ABRAHAMS, NICOLAI CHRISTIAN LEVIN:
Danish scholar, professor of the French language and literature at the University of Copenhagen; born at Copenhagen Sept. 6, 1798; died there Jan. 25, 1870. He entered the university in 1815, and graduated in law in 1818. He was one of the twelve Danes (tylvten) who sent the literary challenge to the Danish author Baggesen in reply to his criticism of the literary idol of the time, Adam Oehlenschläger. For four years, in order to continue his studies, he traveled in foreign countries, and in 1828 he returned to Copenhagen and wrote, to gain the degree of master of arts, a dissertation on Wace's "Roman de Brut." A year later he was appointed lector of French at the University of Copenhagen, and in 1832 was promoted to a professorship after he had been baptized. Abrahams did much for the promotion of the study of French in Denmark, not only by his lectures, but also by his publications, of which some are scientific and others are of a more popular nature. In 1857 he retired from his position at the university and became notary public. For some years he was president of the Society of Fine Arts in Copenhagen, a history of which he wrote in 1864. He was also president of the Society for the Development of Danish Literature. Among his works are "Description des Manuscrits Français du Moyen-Âge de la Bibliothèque Royale de Copenhague," 1844; "Fransk Sprogläre," 1845; "Balthasari Castilioni Aulici Liber Tertius Secundum Veterem Versionem Gallicam," 1848; "Meddelelser of mit Liv," published by his son in 1876.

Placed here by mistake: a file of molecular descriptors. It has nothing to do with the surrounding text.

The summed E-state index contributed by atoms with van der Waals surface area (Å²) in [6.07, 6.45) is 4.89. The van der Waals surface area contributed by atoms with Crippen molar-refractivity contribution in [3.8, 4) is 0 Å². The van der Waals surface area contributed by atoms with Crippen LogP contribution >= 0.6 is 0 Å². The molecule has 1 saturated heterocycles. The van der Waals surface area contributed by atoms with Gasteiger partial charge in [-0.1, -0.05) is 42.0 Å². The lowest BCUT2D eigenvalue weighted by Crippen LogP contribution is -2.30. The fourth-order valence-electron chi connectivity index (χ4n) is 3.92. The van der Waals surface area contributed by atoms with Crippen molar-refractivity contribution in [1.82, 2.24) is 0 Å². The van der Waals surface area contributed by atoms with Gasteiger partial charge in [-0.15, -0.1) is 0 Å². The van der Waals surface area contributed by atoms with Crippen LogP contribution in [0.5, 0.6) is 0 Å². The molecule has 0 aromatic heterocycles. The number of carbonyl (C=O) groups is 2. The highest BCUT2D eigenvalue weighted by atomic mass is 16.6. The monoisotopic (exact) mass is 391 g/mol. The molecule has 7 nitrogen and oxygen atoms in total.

- Bricka, Dansk Biografisk Lexikon, s.v.;
- Salmonsen, Store Illustrerede Konversations Lexikon, s.v.